After 850m of skinning, I was nearing the top of the treed section, with only gnarly choss and rock above. This was the time to get off the ridge and into the couloir. I peeked over the ridge, over dirty, huge walls of pillows and cliffs a couple times before I saw the reasonable descent into the couloir I had spied from the bottom.  Mindful of the recent wind, I eased into the couloir and dropped a little wind slab down. Then a little ski before a transition to the coming 500m bootpack. Even though I was only around the mid-section of the couloir, the walls on it were already super impressive, down below me and even moreso above. For quite a while, the bootpacking was quite easy, the couloir having good support and a moderate angle. Then it kinked and got steep, and the facets came out to play. I lost count of how many kinks there were in it, but they did a great job of keeping the top from seeming unbearably far away. A couple 100cm wide chokes surrounded by choss, a couple shoulder deep facet holes. The very top has a super sweet looking flake of rock peeling off the wall, a razor waiting to run down the whole Big Bush. Finally, just at the top was the avy problem I’d been fearing the whole time, a little windslab sitting on facets. The little bugger ran without me, hope it’s not disappointed.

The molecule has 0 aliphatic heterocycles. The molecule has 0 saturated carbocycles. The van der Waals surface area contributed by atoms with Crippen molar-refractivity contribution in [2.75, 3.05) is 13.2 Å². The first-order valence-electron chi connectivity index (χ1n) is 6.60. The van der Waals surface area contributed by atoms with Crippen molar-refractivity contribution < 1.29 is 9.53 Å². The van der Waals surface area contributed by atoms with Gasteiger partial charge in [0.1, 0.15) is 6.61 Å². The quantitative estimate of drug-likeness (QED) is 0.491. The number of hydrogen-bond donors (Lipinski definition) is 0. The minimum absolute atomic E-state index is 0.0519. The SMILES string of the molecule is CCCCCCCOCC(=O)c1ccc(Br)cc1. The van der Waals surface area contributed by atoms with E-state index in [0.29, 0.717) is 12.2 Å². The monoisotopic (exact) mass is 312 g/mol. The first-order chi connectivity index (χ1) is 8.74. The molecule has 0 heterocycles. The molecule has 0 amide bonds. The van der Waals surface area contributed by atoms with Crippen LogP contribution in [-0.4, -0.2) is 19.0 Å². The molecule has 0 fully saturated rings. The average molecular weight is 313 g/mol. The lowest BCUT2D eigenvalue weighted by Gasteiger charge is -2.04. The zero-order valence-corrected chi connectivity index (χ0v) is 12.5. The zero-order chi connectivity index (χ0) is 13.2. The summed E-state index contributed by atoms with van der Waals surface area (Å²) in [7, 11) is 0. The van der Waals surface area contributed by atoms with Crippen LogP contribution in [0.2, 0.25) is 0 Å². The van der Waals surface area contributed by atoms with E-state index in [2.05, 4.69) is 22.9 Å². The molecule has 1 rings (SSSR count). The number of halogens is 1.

The ridge top was pretty killer, there was good high cloud all day, but it was high enough to give good views to the 11000 ft peaks around. But I had seen them all day on the way up, and paid them plenty of attention over the years. The real cool stuff was up Lyell Creek, I’ve mostly just glossed over it all because I haven’t had any vantage into it yet. But like everything else in the BC rockies, it’s super worthy looking ski mountaineering country. But it was getting late, and at 5:30pm, right around when Environment Canada says it gets dark, I was finally dropping in. The aspect and elevation of the Big Bush was conducive to such a late drop though, and light was near as good as it was all day in the couloir.

The Lyells
Speedfly chutes? Behind, Forbes looks completely different this year to last for February